The purpose of me writing the stories of “My AIRA Life” are twofold.  I want to see the day where those who are blind or have low vision become fully integrated into a society that does not see them as “Less Than,” or someone to pity. Instead I want them to see the blind and visually challenged as “More Than.” As someone who in spite of a challenge has the ability to be seen and treated as “Equal To.”  My second mission is to show those in my community that there is a redemptive angle to AIRA.  With that comes hope and with hope comes the ability to reach far beyond the expectations society has set.  I am not alone when I tell you that as I move through this world, people treat me differently, almost as though I have a cognitive disability rather than just happening to be blind.  I’m not hurt or angered by this.  I realize that it can be uncomfortable being in the presence of someone with a disability. This is the stigma that I want to shatter, the one where you are treated like someone who is suffering from something. People who are blind, people with a disability who have braved the world, live in it, work in it want nothing more than to be seen and treated as you would treat a friend or coworker, they are not suffering, they are “Dealing with it like a Boss.”  With technology bridging the gap between the sighted and the visually impaired world we are moving closer to reshaping the thought process of the general public.  This is the power of technology, the role that it plays in leveling the playing field. I am no different than my sighted counterparts.  I wish for nothing more than to normalize my life, experience it as a unique individual rather than a third wheel.  AIRA gives me that power, the power to be perceived as someone who is truly independent, who is “More Than Capable.” In the end, once that barrier is shattered and technology is developed to free those facing the challenges and obstacles of those with perceived disabilities we can erase that line.  We can view the disabled as differently abled but collectively equal. That is the promise of the future that technology brings to a society starved to be seen as truly inclusive.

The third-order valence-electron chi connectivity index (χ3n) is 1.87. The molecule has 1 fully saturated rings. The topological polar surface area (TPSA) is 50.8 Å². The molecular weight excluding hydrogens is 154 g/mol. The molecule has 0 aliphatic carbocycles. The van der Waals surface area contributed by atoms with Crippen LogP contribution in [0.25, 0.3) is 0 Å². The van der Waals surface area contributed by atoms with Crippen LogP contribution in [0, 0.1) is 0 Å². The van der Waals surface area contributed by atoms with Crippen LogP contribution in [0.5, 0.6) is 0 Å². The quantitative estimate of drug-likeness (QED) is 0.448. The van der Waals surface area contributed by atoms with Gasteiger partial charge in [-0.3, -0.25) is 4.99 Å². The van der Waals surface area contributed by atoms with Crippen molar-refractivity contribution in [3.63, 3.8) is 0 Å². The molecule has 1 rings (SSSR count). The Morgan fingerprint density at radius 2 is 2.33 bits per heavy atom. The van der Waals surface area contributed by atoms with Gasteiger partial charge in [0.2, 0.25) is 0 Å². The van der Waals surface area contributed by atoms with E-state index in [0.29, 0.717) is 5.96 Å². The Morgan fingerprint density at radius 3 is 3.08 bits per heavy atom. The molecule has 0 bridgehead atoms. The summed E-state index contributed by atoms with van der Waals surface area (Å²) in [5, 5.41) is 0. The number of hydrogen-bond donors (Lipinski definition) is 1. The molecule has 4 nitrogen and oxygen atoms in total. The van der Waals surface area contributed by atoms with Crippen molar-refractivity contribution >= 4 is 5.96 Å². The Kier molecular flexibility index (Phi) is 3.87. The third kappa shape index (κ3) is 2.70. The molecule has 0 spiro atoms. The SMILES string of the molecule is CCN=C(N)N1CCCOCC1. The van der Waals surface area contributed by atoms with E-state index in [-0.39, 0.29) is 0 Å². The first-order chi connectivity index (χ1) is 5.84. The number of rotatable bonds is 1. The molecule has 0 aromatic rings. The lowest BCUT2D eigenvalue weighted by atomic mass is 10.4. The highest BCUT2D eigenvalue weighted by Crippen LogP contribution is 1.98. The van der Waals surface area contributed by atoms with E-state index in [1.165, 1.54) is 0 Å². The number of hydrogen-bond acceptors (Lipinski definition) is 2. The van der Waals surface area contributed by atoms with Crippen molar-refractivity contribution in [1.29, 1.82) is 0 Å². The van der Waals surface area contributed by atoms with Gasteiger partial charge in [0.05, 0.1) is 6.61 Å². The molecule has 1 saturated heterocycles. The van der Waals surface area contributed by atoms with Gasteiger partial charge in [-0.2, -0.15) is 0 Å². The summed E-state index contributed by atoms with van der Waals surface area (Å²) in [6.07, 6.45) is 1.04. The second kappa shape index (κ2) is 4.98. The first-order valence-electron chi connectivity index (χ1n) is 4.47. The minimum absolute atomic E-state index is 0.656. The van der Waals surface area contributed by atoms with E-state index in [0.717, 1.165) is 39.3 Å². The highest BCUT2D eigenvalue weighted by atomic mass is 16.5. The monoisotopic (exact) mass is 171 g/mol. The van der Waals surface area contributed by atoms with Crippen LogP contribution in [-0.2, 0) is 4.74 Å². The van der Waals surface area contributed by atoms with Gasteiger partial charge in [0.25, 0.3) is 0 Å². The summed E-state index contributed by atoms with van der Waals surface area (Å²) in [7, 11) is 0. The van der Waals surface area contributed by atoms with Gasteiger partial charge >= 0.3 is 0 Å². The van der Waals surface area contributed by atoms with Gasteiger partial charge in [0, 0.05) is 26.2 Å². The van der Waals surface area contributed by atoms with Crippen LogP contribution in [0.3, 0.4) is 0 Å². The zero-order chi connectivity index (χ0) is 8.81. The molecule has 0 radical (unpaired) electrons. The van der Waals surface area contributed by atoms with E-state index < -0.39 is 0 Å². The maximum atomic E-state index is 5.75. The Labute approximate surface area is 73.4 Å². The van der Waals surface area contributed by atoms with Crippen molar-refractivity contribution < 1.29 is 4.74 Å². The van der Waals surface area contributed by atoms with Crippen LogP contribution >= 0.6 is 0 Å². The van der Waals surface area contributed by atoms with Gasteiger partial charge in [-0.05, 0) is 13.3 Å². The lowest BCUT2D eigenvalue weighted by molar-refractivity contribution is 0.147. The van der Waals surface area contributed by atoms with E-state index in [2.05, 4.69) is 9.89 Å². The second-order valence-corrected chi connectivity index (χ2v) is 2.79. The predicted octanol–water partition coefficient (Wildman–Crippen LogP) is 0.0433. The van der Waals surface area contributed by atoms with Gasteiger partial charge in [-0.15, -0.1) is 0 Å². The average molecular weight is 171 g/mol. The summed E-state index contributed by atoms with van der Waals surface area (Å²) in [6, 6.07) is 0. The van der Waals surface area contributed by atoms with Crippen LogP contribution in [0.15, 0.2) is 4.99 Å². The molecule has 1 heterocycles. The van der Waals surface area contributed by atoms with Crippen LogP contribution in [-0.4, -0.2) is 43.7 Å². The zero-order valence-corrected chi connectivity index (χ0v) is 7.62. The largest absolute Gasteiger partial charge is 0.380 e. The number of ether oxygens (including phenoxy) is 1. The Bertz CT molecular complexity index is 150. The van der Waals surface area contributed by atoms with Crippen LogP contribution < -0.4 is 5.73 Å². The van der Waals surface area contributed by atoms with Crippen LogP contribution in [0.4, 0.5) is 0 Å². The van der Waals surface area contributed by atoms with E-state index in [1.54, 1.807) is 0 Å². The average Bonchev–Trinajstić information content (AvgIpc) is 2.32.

@aira #aira  #myairalife  #onmyterms #whatsnext  #jabfund

 (Picture below far left, my son Poet, Author and Professor Fish W. W. Burton. Pictured top right Me and my son in his cap and gown following his University Graduation prior to entering his Masters Program. Bottom left, photo taken by AIRA Agent Marissa of the report / charts she navigated through and painted a vivid visual portrait for me allowing me to live in the moment and have a shared experience with my son.)


My AIRA Life, Evolution of a Company

In my life, I have had the pleasure to work for, work with and meet some very influential and inspired individuals.  These are luminaries, policy creators, motivational and inspirational individuals. Advocating for AIRA has been one of the greatest honors of my life.  Meeting Suman Kanuganti, understanding his vision, his mission, his purpose and motivation for creating AIRA is simply humbling.  I wrote a quote some hears ago about being a parent:


“There comes a day when your desire for your children and their dreams for themselves diverge, therefore, the duty of a parent is simple.  Build a strong foundation for your children, arm them with the tools necessary to continue the work and then stand back and have the faith in the foundation you constructed for them.  Have an unshakable belief in the knowledge you imparted, then set them free.”

 Knowing Suman, I believe that I can safely say that AIRA is in fact just like one of his children. Taking nothing away from his actual children.  I know that he has put the same intensity into AIRA, the same love and hope that AIRA will grow into a valuable resource for the blind and low vision community.  That is why I am not sad at the news that AIRA has a new CEO.  It shows me that Suman has faith in the foundation he has built and the knowledge he has imparted.  He has set AIRA free to grow, to become an even bigger force as a resource.  Hiring a new CEO with a proven track record in taking companies to the next level is nothing short of exciting news.  It shows that someone who could demand a high salary believes in the product over personal profit.